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The GOP Neo-Conservative Dilemma

Why ex-Democrats aren't helping the conservative cause.

by James Leroy Wilson
May 23, 2001

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The GOP Neo-Conservative Dilemma_James Leroy Wilson-Why ex-Democrats aren't helping the conservative cause. One of the absurdities of the two-party system is that citizens are persuaded that they have to vote for a candidate with which they disagree on substantial issues. Democrats and Republicans are both coalition parties. Democrats are supposed to be the liberal party, Republicans the conservative. So when conservatives vote for the Republican presidential candidate, and he wins, we are frequently left hoping that he will break some of his promises.

It's happening again. National Review endorsed George W. Bush, but once he got into office, his faith-based social engineering, proposals to expand the Department of Education, and hard line on the War on Drugs have all been - rightly - criticized by the conservative magazine.

Under Ronald Reagan things were easier. The goals were clear-cut: stronger defense and lower taxes. (Reagan traded away the third - cutting domestic spending - in order to get the other two.) But Reagan's electoral success, while a blessing for Republicans in many ways, has been a curse as well, a curse seen in President Bush's national vision.

The curse is neo-conservatism. In 1980, neo-conservatives joined the Republican Party, looked around, and decided to stay. I heard Richard John Neuhaus, a Catholic priest and leading neo-conservative intellectual, joke that a neo-conservative is a liberal with a teenage daughter. Neo-conservatives are intellectuals and politicians who can be described as JFK (or RFK) Democrats. Intellectual expressions can be found in journals and magazines like Commentary, The Weekly Standard, and First Things. Although the so-called evangelical right might be known for emphases like school prayer, abortion, and homosexual rights, many of them are ex-New Deal Democrats who should be linked with neo-conservatives. National political figures like Jack Kemp and William Bennett are neo-conservative. Characteristics include:
-a hatred of communism and active U.S. leadership in the cause of worldwide democracy and human rights.
-a strong commitment to "traditional values" and government promotion of family-friendly policies in the Judeo-Christian tradition.
-energetic use of the national government in solving social problems, but with a pragmatic conviction that market-based solutions can help, such as subsidizing "choice" through vouchers, can play a role a positive role.
-faith in the promise of America as a land of opportunity for all.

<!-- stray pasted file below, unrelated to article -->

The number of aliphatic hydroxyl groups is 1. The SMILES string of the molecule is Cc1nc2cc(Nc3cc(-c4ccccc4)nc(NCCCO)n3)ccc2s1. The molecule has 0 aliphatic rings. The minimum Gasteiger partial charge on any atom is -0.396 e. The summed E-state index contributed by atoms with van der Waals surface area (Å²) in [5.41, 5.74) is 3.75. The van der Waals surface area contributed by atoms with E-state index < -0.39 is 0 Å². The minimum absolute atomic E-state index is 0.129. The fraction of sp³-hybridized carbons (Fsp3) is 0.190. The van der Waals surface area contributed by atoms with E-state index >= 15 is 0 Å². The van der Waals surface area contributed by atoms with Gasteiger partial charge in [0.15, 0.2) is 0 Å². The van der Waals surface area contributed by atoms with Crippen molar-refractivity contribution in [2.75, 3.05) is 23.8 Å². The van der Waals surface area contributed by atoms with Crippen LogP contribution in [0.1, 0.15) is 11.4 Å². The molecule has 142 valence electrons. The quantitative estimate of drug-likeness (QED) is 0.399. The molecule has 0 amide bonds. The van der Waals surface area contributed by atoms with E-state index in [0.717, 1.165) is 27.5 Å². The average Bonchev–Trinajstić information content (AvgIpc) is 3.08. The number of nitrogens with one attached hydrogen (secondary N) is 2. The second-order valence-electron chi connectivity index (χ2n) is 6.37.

These all sound good, and appeal to basic moral sentiments. That's why neo-conservatism has one huge advantage over traditional conservatism. The general portrayal is that neo-conservative "intentions" are good, whereas traditional conservatives are only conservatives because they are bigoted, ignorant, or rich. (Think Archie Bunker.) The reality is that conservatives are proponents of the principles of the Constitutional order, and hold the Second, Ninth and Tenth Amendments in our Bill of Rights as dear as the First.

The core problem is that America has lost its consensus on social values that exalt involved participation in nuclear two-parent families, churches, and civic associations. In a country with such a consensus, the two dominant parties should be nationalist and federalist. Neo-conservatives are nationalist; conservatives are federalist, which means restraining the federal government to powers enumerated in the Constitution. There would be a party of JFK and Pat Moynihan and a party of Barry Goldwater and William F. Buckley. Neo-conservatives would be Democrats.

But because the consensus of social values is gone, we are left with two parties. One, the liberal, Democratic Party, holds that the only things that matter are individuals, victimized groups, and the federal government that provides their needs and protects their liberties through intelligent, well-intentioned, unelected bureaucrats and judges. The other, the Republican Party, is a coalition of conservatives, neo-conservatives, and old-guard big-government budget hawks, who together support a nominee who must cater to these three ideological camps. That's what Bush is trying to do.

But it cannot be done with any intellectual integrity. The conservative understands what the neo-conservative refuses to acknowledge: that the federal government is incapable of making individuals or communities better, only to keep them secure and free; that it's a contradiction to seek to achieve conservative social ideals through the federal government; that while regulating or prohibiting the importation of drugs and the interstate drug trade is legitimate, the police-state tactics of the War on Drugs is unconstitutional; that liberal policies fail because they are unconstitutional, and neo-conservative reforms of liberal programs (school choice, faith-based programs) won't and can't work because they, too, will make more and more people dependent on federal largesse.

The President would do well to abandon proposals of neo-conservatives. Their patriotism is admirable and their moral commitments are strong. But while they are pragmatic, they lack a sense of restraint that is essential for protecting our freedoms and the Constitution. The federal government must be rolled back. Bush should start listening to the real conservatives.

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